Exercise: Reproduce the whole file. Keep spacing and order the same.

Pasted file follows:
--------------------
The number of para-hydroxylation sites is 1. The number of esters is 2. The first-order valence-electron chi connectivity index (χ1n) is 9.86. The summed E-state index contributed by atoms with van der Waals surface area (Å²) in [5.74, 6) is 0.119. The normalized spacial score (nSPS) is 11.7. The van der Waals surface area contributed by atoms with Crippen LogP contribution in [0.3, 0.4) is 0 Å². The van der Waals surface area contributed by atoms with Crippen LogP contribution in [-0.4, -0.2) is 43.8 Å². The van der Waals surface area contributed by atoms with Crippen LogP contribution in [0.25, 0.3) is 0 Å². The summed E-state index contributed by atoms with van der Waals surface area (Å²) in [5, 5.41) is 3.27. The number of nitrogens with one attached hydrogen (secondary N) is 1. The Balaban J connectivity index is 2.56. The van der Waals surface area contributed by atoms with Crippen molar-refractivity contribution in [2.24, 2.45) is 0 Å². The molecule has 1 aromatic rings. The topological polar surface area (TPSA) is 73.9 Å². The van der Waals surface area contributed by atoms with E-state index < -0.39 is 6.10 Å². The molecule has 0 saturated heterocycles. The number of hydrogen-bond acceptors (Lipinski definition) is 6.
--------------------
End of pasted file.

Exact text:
The number of para-hydroxylation sites is 1. The number of esters is 2. The first-order valence-electron chi connectivity index (χ1n) is 9.86. The summed E-state index contributed by atoms with van der Waals surface area (Å²) in [5.74, 6) is 0.119. The normalized spacial score (nSPS) is 11.7. The van der Waals surface area contributed by atoms with Crippen LogP contribution in [0.3, 0.4) is 0 Å². The van der Waals surface area contributed by atoms with Crippen LogP contribution in [-0.4, -0.2) is 43.8 Å². The van der Waals surface area contributed by atoms with Crippen LogP contribution in [0.25, 0.3) is 0 Å². The summed E-state index contributed by atoms with van der Waals surface area (Å²) in [5, 5.41) is 3.27. The number of nitrogens with one attached hydrogen (secondary N) is 1. The Balaban J connectivity index is 2.56. The van der Waals surface area contributed by atoms with Crippen molar-refractivity contribution in [2.24, 2.45) is 0 Å². The molecule has 1 aromatic rings. The topological polar surface area (TPSA) is 73.9 Å². The van der Waals surface area contributed by atoms with E-state index < -0.39 is 6.10 Å². The molecule has 0 saturated heterocycles. The number of hydrogen-bond acceptors (Lipinski definition) is 6.